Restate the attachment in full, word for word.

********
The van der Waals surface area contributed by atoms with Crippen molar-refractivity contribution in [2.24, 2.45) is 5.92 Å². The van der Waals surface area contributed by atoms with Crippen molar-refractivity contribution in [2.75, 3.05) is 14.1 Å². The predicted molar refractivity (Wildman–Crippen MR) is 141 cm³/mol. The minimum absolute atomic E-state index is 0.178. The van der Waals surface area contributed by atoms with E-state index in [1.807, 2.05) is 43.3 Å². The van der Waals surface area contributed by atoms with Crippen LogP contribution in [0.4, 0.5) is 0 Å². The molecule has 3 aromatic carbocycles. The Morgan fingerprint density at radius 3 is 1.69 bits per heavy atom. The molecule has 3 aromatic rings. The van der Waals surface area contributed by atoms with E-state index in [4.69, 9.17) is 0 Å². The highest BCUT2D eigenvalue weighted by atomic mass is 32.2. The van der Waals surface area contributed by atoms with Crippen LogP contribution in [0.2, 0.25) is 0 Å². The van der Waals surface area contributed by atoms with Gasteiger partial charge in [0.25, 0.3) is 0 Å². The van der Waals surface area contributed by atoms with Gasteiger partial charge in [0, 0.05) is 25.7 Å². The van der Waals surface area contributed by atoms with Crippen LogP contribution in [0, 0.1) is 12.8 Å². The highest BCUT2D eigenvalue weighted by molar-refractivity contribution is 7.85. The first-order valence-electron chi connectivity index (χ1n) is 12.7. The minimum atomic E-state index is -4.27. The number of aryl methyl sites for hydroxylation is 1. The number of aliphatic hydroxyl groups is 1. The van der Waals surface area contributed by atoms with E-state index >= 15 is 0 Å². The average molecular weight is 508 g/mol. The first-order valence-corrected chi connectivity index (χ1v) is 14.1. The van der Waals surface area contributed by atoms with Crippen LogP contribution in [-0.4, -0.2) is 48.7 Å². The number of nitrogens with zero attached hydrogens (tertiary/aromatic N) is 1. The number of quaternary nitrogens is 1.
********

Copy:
The van der Waals surface area contributed by atoms with Crippen molar-refractivity contribution in [2.24, 2.45) is 5.92 Å². The van der Waals surface area contributed by atoms with Crippen molar-refractivity contribution in [2.75, 3.05) is 14.1 Å². The predicted molar refractivity (Wildman–Crippen MR) is 141 cm³/mol. The minimum absolute atomic E-state index is 0.178. The van der Waals surface area contributed by atoms with E-state index in [1.807, 2.05) is 43.3 Å². The van der Waals surface area contributed by atoms with Crippen LogP contribution in [0.4, 0.5) is 0 Å². The molecule has 3 aromatic carbocycles. The Morgan fingerprint density at radius 3 is 1.69 bits per heavy atom. The molecule has 3 aromatic rings. The van der Waals surface area contributed by atoms with E-state index in [4.69, 9.17) is 0 Å². The highest BCUT2D eigenvalue weighted by atomic mass is 32.2. The van der Waals surface area contributed by atoms with Crippen LogP contribution in [0.2, 0.25) is 0 Å². The van der Waals surface area contributed by atoms with Gasteiger partial charge in [0.25, 0.3) is 0 Å². The van der Waals surface area contributed by atoms with Gasteiger partial charge in [0, 0.05) is 25.7 Å². The van der Waals surface area contributed by atoms with Crippen LogP contribution in [0, 0.1) is 12.8 Å². The highest BCUT2D eigenvalue weighted by molar-refractivity contribution is 7.85. The first-order valence-electron chi connectivity index (χ1n) is 12.7. The minimum atomic E-state index is -4.27. The number of aryl methyl sites for hydroxylation is 1. The number of aliphatic hydroxyl groups is 1. The van der Waals surface area contributed by atoms with E-state index >= 15 is 0 Å². The average molecular weight is 508 g/mol. The first-order valence-corrected chi connectivity index (χ1v) is 14.1. The van der Waals surface area contributed by atoms with Crippen LogP contribution in [-0.4, -0.2) is 48.7 Å². The number of nitrogens with zero attached hydrogens (tertiary/aromatic N) is 1. The number of quaternary nitrogens is 1.